Zahir adds the Twinkies to his other take-home goodies: two plastic balls, four pairs of shoes, and school supplies.

"Seeing military people all day, every day, and then seeing kids is a breath of fresh air," Gugger says.

But it's more than that. As a new father missing his own children's lives, as a new doctor who aches when his patients do, Gugger has found an outlet, and a means of survival, in helping Afghan children.

And knowing he's making some progress toward his nation's success - that with each wound healed he's making Americans safer - sustains him. Little does he know that military commanders in Kabul take an entirely different view.

A priority target

The PRT has a few missions each week, but for the most part troops are tethered to the dull monotony that is life at Forward Operating Base Kala Gush. In all directions, sun-splashed brush and boulders dot the surrounding Hindu Kush mountains. As the sun moves through the huge sky, it changes the color of the mountains, from greenish-brown to light tan.

The base's hue blends with the natural environment - tin-roofed wooden huts, pebble pathways, concrete blast walls under sandbags and huge earthen barriers. But the unnatural creation is built to be temporary; a pop-up city with 24-hour electricity, high-speed Internet, hot showers, and enough cafeteria food to provide 300 troops and contractors four meals a day.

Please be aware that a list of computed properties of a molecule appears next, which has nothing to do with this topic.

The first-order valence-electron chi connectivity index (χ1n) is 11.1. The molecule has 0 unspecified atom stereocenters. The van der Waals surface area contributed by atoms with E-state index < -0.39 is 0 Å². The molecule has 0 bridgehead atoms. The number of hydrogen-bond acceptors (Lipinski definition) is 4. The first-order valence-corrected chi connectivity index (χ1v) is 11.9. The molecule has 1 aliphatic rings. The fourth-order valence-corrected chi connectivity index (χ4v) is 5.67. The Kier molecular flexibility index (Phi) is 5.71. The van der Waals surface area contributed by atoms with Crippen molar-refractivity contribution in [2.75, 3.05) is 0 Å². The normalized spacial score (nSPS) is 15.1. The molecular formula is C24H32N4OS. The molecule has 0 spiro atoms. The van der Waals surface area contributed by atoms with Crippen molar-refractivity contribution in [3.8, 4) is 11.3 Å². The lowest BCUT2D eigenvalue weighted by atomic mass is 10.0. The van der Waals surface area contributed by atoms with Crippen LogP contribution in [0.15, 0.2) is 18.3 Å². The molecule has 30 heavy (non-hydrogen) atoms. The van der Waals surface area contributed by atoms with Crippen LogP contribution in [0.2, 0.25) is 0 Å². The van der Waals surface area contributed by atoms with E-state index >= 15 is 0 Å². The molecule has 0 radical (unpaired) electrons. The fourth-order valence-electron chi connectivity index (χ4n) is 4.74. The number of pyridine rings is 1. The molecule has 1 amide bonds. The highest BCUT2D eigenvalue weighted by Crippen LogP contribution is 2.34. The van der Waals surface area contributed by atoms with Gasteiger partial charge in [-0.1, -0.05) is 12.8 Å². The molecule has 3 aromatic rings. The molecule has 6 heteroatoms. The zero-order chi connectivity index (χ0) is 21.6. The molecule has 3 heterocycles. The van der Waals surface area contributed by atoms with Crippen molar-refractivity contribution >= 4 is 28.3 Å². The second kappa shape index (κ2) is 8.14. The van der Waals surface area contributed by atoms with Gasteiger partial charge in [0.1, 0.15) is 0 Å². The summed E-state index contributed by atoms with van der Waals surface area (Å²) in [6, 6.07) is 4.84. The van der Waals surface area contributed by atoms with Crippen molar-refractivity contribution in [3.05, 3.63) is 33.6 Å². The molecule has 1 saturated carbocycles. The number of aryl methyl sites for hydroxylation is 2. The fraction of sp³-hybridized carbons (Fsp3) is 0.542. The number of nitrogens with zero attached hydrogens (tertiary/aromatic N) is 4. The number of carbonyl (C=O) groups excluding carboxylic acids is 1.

By 8 p.m., the base is pitch-black. Troops get around with color-filtered lights - far less powerful than flashlights but undetectable to the Taliban's preying eyes. The darkness magnifies the attack on the other senses: grinding sand in the teeth from overnight wind storms; humming from fighting vehicles and generators; wafts of sour smells from burning trash; barking from a stray, unseen dog; buzz, buzz, buzz from the ubiquitous flies.

And then, boom. Whish, BOOM. BOOM. BOOM . . . whish . . . BOOM.

Eyes open. Radios come to life. Is that incoming fire? Or just outgoing? If it is outgoing, are they shooting at something that is also shooting at us?